As the result of torrential rains on 29 and 30 August, extensive areas in the Teochew region were afflicted by floods. In some worst hit parts in Teoyor (潮陽 ) and Pholeng (普寧) districts, water-levels reached up to 2 metres and entire towns and villages were covered under water. Watch the Gaginang spirit in action as communities across Teochew mobilised themselves wasted no time to step forward selflessly evacuate and provide relief to tens of thousands of families trapped by the deluge. Teochew nang, Gaginang!
This video, produced by a popular radio show of Shantou Radio & Television (STRTV, 汕頭電視台), strings together nearly 40 Teochew nursery rhymes.
Many of the nursery rhymes were written back in the times of an agricultural society and may be unfamiliar even to daddy or mummy. However, they could well be happy childhood memories of Ah Gong and Ah Ma, so more good reasons for big family-get-togethers.
Videos of individual nursery rhymes can be found on our The Teochew Store YouTube playlist, which can be found here.
Videos of individual nursery rhymes will also be uploaded on our The Teochew Store Facebook page, which can be found here. So look out for them!
As an overseas Teochew, you probably have at least one, or two, or more favourite Cantonese or Mandarin pop song that grew up with you. And sometimes as the familiar tunes play themselves in your mind, you wonder, why can't we have the same in Teochew?
The Teochew songs that we had always been exposed to, apart from Teochew opera ones that we may appreciate but cannot understand, were folk ballads that can be cringeworthy, if not downright weird.
Thankfully, things are not all that bad. You see, we Teochews are not only good humoured, our language is rhythmic, we are creative, adaptable and we can sing too.
Click "read more" for a selection of Teochew songs that you'd fall in love with.
Several cultures have folk dances that are world-renowned, such as the Maori Haka war dance, the Filipino Tinikling bamboo dance, the Irish stepdance and the Cossack Hopak dance. Famous for our food and business acumen, we Teochews are not immediately recognised for our dance moves? Can we dance?
A story about a girl from Singapore who goes Swatow to learn to sing Teochew opera. Dialogues in Teochew and Mandarin language. A students' production by 汕頭職業技術學院 (Shantou Technical Vocational College).
Listen out also for a number of original Teochew songs!
Ever wished that you can watch videos with conversations spoken in fluent Teochew language and actually understand what it means? For many of us born and bred overseas this has been a long-held dream. Thanks to the enthusiasm of a fellow Teochew, this is now possible!
A film shot by the Japanese military to document their invasion of Swatow in June 1939. The capture of Swatow, at that time the third busiest port in China after Shanghai and Guangzhou, was deemed strategically important by the Japanese to isolate the rest of Guangdong province and to sever trade between China and Southeast Asia.
Music expresses the soul of a people. Since the Song dynasty (960-1279), the Teochew people have had our own music tradition that is distinct from other Chinese regional music. Shaped by Teochew folk sensibilities, it is characterised by an intense concern with melodic variation. There are seven main genres of traditional Teochew music...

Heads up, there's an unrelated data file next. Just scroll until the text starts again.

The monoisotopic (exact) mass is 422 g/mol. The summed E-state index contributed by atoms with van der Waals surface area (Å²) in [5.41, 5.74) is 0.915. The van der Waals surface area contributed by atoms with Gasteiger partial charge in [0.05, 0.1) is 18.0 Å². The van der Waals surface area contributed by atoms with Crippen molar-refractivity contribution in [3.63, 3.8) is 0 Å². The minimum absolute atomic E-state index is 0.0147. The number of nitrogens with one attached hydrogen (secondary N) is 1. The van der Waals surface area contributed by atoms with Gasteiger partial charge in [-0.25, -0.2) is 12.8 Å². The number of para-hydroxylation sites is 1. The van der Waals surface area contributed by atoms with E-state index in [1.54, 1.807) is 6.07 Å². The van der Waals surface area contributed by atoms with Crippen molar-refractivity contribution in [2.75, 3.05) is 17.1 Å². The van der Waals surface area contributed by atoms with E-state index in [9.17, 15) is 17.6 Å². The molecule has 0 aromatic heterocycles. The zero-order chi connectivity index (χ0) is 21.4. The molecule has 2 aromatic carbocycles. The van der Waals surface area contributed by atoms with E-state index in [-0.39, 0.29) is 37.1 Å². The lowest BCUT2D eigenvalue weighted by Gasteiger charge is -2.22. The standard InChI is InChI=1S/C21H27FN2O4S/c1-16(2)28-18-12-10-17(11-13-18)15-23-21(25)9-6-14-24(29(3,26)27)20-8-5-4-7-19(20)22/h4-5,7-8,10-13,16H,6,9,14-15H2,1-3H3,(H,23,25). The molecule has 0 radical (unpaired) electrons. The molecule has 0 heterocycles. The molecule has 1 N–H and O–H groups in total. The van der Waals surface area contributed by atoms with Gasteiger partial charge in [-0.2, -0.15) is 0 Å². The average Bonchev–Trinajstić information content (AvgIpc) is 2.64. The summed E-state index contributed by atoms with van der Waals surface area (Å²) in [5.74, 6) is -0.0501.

汕头橄榄台 is an app produced by the Shantou Radio and Television Station (STRTV, 汕头市广播电视台). It serves as a platform to access local news on official announcements, current affairs, food and other activities. Both iOS and Android versions of this app can be downloaded for free from its official site
A young man recently graduated from a photography course struggles between a desire to remain with his parents in a small village in Teochew or to pursue a career in Beijing. He tries to find an answer through his family and friends. This film discusses a dilemma faced by numerous young Teochews today.
Watch this fascinating silent film Town, Country & Seaside Life Round about Swatow, Chaochowfu* and Swabue, and gaze into how people back in 1935 loaded salt on the beach, set up stage for a Teochew opera, built boats, made ropes, bring in their catch from the sea, chopped wood, sold prawns and fish, carry pigs, made bricks, plaster wall, forge metal, clean oyster and spin fishing net.
There are also rare glimpses into the old Teo-Swa railway, and not to forget images of how our grandparents were dressed back then!
"... the true value of the Teochew Letters can only be unlocked by the people they are addressed to. Individually, every set of letters tell the stories and struggles of a family in a moment of history. But put together, all of them express the purpose and meaning of life to every common man - to seek the betterment of life for the ones who love us, and to pass this dream to the children after us."
A documentary retelling the 400-year history of the Teochew Opera - the finest representation of Teochew performing arts. This production is worthwhile watching not only because of its subject, but also because it is the fruit of the personal efforts of a young Teochew, Tan Tek Meng 陳迪鳴 to keep alive a tradition close to the heart of himself and his people.